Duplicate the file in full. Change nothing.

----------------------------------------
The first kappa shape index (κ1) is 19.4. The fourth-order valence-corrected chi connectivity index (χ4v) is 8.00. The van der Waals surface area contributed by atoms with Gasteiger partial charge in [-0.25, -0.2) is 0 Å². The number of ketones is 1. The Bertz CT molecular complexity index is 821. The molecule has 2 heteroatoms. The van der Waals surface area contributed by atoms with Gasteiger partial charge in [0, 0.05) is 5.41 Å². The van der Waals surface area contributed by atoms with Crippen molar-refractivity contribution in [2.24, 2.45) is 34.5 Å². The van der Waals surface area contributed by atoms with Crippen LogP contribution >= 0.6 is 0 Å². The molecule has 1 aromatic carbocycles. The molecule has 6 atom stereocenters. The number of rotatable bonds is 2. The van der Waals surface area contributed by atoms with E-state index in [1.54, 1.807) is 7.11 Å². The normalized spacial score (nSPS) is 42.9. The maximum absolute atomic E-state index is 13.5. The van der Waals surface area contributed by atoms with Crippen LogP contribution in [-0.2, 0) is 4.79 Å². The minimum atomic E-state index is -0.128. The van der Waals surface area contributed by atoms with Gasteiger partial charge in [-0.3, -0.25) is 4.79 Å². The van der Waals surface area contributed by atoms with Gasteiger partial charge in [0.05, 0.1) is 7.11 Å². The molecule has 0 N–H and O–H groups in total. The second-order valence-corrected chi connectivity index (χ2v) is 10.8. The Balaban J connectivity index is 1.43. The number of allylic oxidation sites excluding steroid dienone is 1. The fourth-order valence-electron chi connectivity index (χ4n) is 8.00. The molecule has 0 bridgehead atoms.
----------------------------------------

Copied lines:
The first kappa shape index (κ1) is 19.4. The fourth-order valence-corrected chi connectivity index (χ4v) is 8.00. The van der Waals surface area contributed by atoms with Gasteiger partial charge in [-0.25, -0.2) is 0 Å². The number of ketones is 1. The Bertz CT molecular complexity index is 821. The molecule has 2 heteroatoms. The van der Waals surface area contributed by atoms with Gasteiger partial charge in [0, 0.05) is 5.41 Å². The van der Waals surface area contributed by atoms with Crippen molar-refractivity contribution in [2.24, 2.45) is 34.5 Å². The van der Waals surface area contributed by atoms with Crippen LogP contribution >= 0.6 is 0 Å². The molecule has 1 aromatic carbocycles. The molecule has 6 atom stereocenters. The number of rotatable bonds is 2. The van der Waals surface area contributed by atoms with E-state index in [1.54, 1.807) is 7.11 Å². The normalized spacial score (nSPS) is 42.9. The maximum absolute atomic E-state index is 13.5. The van der Waals surface area contributed by atoms with Crippen LogP contribution in [-0.2, 0) is 4.79 Å². The minimum atomic E-state index is -0.128. The van der Waals surface area contributed by atoms with Gasteiger partial charge in [-0.3, -0.25) is 4.79 Å². The van der Waals surface area contributed by atoms with Gasteiger partial charge in [0.05, 0.1) is 7.11 Å². The molecule has 0 N–H and O–H groups in total. The second-order valence-corrected chi connectivity index (χ2v) is 10.8. The Balaban J connectivity index is 1.43. The number of allylic oxidation sites excluding steroid dienone is 1. The fourth-order valence-electron chi connectivity index (χ4n) is 8.00. The molecule has 0 bridgehead atoms.